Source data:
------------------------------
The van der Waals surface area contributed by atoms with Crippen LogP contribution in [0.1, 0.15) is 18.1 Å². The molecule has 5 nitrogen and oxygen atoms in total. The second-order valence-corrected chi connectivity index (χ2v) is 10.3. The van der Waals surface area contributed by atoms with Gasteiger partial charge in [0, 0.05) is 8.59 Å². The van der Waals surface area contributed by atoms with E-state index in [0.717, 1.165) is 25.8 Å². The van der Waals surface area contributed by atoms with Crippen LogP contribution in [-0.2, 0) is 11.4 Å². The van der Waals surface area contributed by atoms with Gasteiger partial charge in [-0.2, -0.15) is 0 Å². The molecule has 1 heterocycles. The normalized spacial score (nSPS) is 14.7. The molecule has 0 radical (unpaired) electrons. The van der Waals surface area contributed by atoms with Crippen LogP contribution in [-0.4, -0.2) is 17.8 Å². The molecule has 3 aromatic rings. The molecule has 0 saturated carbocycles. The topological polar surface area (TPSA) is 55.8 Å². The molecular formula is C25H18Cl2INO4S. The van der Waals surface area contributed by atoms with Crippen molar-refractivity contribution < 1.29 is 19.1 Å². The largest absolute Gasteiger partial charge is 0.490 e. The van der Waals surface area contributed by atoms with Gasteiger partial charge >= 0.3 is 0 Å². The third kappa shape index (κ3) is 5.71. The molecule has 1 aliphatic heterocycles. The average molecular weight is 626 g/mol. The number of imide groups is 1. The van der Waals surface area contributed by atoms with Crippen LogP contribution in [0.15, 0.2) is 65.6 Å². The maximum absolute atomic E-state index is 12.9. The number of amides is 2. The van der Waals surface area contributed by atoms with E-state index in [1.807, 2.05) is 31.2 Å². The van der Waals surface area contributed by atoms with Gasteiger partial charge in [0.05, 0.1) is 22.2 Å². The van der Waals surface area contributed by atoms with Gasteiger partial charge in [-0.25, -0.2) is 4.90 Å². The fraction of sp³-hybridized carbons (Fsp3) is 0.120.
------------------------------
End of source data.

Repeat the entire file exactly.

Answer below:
The van der Waals surface area contributed by atoms with Crippen LogP contribution in [0.1, 0.15) is 18.1 Å². The molecule has 5 nitrogen and oxygen atoms in total. The second-order valence-corrected chi connectivity index (χ2v) is 10.3. The van der Waals surface area contributed by atoms with Gasteiger partial charge in [0, 0.05) is 8.59 Å². The van der Waals surface area contributed by atoms with E-state index in [0.717, 1.165) is 25.8 Å². The van der Waals surface area contributed by atoms with Crippen LogP contribution in [-0.2, 0) is 11.4 Å². The van der Waals surface area contributed by atoms with Gasteiger partial charge in [-0.2, -0.15) is 0 Å². The molecule has 1 heterocycles. The normalized spacial score (nSPS) is 14.7. The molecule has 0 radical (unpaired) electrons. The van der Waals surface area contributed by atoms with Crippen LogP contribution in [-0.4, -0.2) is 17.8 Å². The molecule has 3 aromatic rings. The molecule has 0 saturated carbocycles. The topological polar surface area (TPSA) is 55.8 Å². The molecular formula is C25H18Cl2INO4S. The van der Waals surface area contributed by atoms with Crippen molar-refractivity contribution < 1.29 is 19.1 Å². The largest absolute Gasteiger partial charge is 0.490 e. The van der Waals surface area contributed by atoms with Gasteiger partial charge >= 0.3 is 0 Å². The third kappa shape index (κ3) is 5.71. The molecule has 1 aliphatic heterocycles. The average molecular weight is 626 g/mol. The number of imide groups is 1. The van der Waals surface area contributed by atoms with Crippen LogP contribution in [0.15, 0.2) is 65.6 Å². The maximum absolute atomic E-state index is 12.9. The number of amides is 2. The van der Waals surface area contributed by atoms with E-state index in [1.807, 2.05) is 31.2 Å². The van der Waals surface area contributed by atoms with Gasteiger partial charge in [0.05, 0.1) is 22.2 Å². The van der Waals surface area contributed by atoms with Gasteiger partial charge in [-0.25, -0.2) is 4.90 Å². The fraction of sp³-hybridized carbons (Fsp3) is 0.120.